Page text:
The officer shot multiple times during a gunfight Tuesday afternoon remains in Intensive Care Unit at John Peter Smith Hospital and a suspect is in jail.
Officer Matt Pearce, 36, who works patrol in the West Division, was shot as he and other officers engaged a father and son on the run in a wooded area in west Fort Worth.
Ed R. McIver, 42, was fatally shot by police. A handgun was found near McIver’s body.
His son, Ed R. McIver Jr., 20, was captured more than three hours after the shooting and was being held Wednesday morning at Mansfield Jail with his bond set at more than $2 million.
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Dozens of officers and community leaders have remained at JPS to support Pearce and his family.
The Fort Worth Police Twitter account said Pearce’s “family is by his side comforting him. Keep him in your prayers.”
Before the shooting, the McIvers from Parker County led officers on a chase that ended about 3 p.m. on a semi-rural road in far west Fort Worth between Interstates 20 and 30, west of West Loop 820.
Linda McIver of Weatherford, mother and grandmother of the men, said she does not believe her grandson shot Pearce.
“My son? That’s possible, but not my grandson,” Linda McIver said. “He’s not dangerous. He’s got a heart of gold.”
She said she needs to see her deceased son’s body for her mental well-being.
“I've got to see if for myself,” Linda McIver said. “I've got make sure for my own sanity.”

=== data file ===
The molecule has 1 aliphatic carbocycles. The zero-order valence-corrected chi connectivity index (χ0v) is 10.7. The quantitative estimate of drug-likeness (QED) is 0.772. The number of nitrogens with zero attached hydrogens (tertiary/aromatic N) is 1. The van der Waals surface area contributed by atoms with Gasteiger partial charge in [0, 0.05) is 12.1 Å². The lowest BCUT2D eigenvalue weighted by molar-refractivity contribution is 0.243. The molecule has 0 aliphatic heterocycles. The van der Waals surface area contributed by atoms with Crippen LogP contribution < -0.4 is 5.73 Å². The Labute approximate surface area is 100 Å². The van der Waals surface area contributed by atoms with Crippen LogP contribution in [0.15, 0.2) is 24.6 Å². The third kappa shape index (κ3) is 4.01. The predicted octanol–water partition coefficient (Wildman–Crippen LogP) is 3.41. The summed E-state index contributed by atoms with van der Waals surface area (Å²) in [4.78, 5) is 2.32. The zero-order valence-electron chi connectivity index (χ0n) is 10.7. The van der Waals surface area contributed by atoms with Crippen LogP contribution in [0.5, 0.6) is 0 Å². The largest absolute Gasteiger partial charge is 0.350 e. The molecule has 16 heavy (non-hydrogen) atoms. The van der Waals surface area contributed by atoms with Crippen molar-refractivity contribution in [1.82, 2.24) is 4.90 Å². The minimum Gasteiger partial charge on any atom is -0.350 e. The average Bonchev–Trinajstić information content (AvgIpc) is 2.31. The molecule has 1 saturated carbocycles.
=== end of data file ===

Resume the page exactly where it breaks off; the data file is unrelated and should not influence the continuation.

Officers ‘met with gunfire’
The chase started about 2:30 p.m. Tuesday as officers were attempting to stop an SUV occupied by the McIvers to serve felony warrants on the father when the vehicle took off, police said. After a 15- to 20-minute pursuit, the chase ended in the 400 block of Longvue Avenue with the two men running into a wooded area.
Officers followed, and a “minute or two” into the foot chase, “officers were met with gunfire,” the news release said.
Pearce was shot, as other officers returned fire, hitting one of the men, identified as the elder McIver, who was later pronounced dead at the scene.
After Pearce was hit, other officers used a trauma kit to administer medical treatment before they carried him to the helicopter ambulance.
“He was awake, alert and very vocal in the emergency room,” said an officer who had been briefed on the wounded officer’s condition by Fort Worth Police Chief Joel Fitzgerald. “That’s the fighting spirit we want to see.”
Officers scoured the area around Longvue Avenue for almost three hours before capturing the younger McIver.
He faces charges of attempted capital murder, evading arrest and unlawful carrying of a weapon, the news release said.
The McIvers had first been spotted by a fugitive task force a team of U.S. marshals, deputies from the Parker County Sheriff’s Department and Weatherford police.
“We had a stack of warrants on” the elder McIver, Parker County Sheriff Larry Fowler said.
The offenses in the warrants included assault, interference with an emergency call and two for skipping out on bail. The Fort Worth news release included the offenses of aggravated assault with a deadly weapon, and aggravated assault/family violence.
The fugitive officers, in plain clothes and unmarked cars, asked for assistance from Fort Worth police but before the McIvers could be stopped, they took off in the silver Ford Escape, heading down Hulen Street to Vickery Boulevard and eventually to westbound Interstate 20.